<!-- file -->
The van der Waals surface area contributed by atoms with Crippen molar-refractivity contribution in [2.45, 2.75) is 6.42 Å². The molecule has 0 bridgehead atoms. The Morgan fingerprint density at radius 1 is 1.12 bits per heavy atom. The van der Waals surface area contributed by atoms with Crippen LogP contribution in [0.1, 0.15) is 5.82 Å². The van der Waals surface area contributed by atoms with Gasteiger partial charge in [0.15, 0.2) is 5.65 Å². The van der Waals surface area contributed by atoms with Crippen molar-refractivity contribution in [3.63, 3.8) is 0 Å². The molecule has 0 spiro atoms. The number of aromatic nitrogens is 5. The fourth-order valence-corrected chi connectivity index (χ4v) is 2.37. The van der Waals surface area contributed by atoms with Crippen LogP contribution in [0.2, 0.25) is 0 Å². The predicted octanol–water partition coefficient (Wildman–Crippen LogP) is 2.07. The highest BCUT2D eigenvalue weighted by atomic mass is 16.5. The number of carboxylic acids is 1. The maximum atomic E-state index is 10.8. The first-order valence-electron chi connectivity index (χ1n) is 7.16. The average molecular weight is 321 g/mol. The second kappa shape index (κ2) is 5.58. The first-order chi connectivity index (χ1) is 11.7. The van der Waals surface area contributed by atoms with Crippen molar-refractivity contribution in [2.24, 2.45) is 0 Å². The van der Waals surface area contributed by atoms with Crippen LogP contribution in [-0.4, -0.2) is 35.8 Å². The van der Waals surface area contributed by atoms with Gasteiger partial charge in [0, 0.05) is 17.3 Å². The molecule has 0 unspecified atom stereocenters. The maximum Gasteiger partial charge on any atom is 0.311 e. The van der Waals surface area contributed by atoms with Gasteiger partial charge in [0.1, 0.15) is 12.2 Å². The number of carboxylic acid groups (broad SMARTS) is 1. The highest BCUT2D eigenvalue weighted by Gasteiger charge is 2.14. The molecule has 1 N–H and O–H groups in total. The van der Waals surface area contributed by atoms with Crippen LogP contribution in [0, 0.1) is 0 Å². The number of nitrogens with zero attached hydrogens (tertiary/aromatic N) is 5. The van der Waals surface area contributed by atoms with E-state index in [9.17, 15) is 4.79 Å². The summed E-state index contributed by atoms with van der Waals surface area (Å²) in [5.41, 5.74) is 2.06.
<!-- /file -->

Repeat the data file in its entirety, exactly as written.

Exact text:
The van der Waals surface area contributed by atoms with Crippen molar-refractivity contribution in [2.45, 2.75) is 6.42 Å². The molecule has 0 bridgehead atoms. The Morgan fingerprint density at radius 1 is 1.12 bits per heavy atom. The van der Waals surface area contributed by atoms with Crippen LogP contribution in [0.1, 0.15) is 5.82 Å². The van der Waals surface area contributed by atoms with Gasteiger partial charge in [0.15, 0.2) is 5.65 Å². The van der Waals surface area contributed by atoms with Crippen molar-refractivity contribution in [3.63, 3.8) is 0 Å². The molecule has 0 spiro atoms. The number of aromatic nitrogens is 5. The fourth-order valence-corrected chi connectivity index (χ4v) is 2.37. The van der Waals surface area contributed by atoms with Crippen LogP contribution in [0.2, 0.25) is 0 Å². The predicted octanol–water partition coefficient (Wildman–Crippen LogP) is 2.07. The highest BCUT2D eigenvalue weighted by atomic mass is 16.5. The number of carboxylic acids is 1. The maximum atomic E-state index is 10.8. The first-order valence-electron chi connectivity index (χ1n) is 7.16. The average molecular weight is 321 g/mol. The second kappa shape index (κ2) is 5.58. The first-order chi connectivity index (χ1) is 11.7. The van der Waals surface area contributed by atoms with Crippen molar-refractivity contribution in [2.24, 2.45) is 0 Å². The van der Waals surface area contributed by atoms with Crippen LogP contribution in [-0.4, -0.2) is 35.8 Å². The van der Waals surface area contributed by atoms with Gasteiger partial charge in [0, 0.05) is 17.3 Å². The molecule has 0 unspecified atom stereocenters. The maximum Gasteiger partial charge on any atom is 0.311 e. The van der Waals surface area contributed by atoms with Gasteiger partial charge in [0.1, 0.15) is 12.2 Å². The number of carboxylic acid groups (broad SMARTS) is 1. The highest BCUT2D eigenvalue weighted by Gasteiger charge is 2.14. The molecule has 1 N–H and O–H groups in total. The van der Waals surface area contributed by atoms with Crippen LogP contribution in [0, 0.1) is 0 Å². The number of nitrogens with zero attached hydrogens (tertiary/aromatic N) is 5. The van der Waals surface area contributed by atoms with E-state index in [9.17, 15) is 4.79 Å². The summed E-state index contributed by atoms with van der Waals surface area (Å²) in [5.41, 5.74) is 2.06.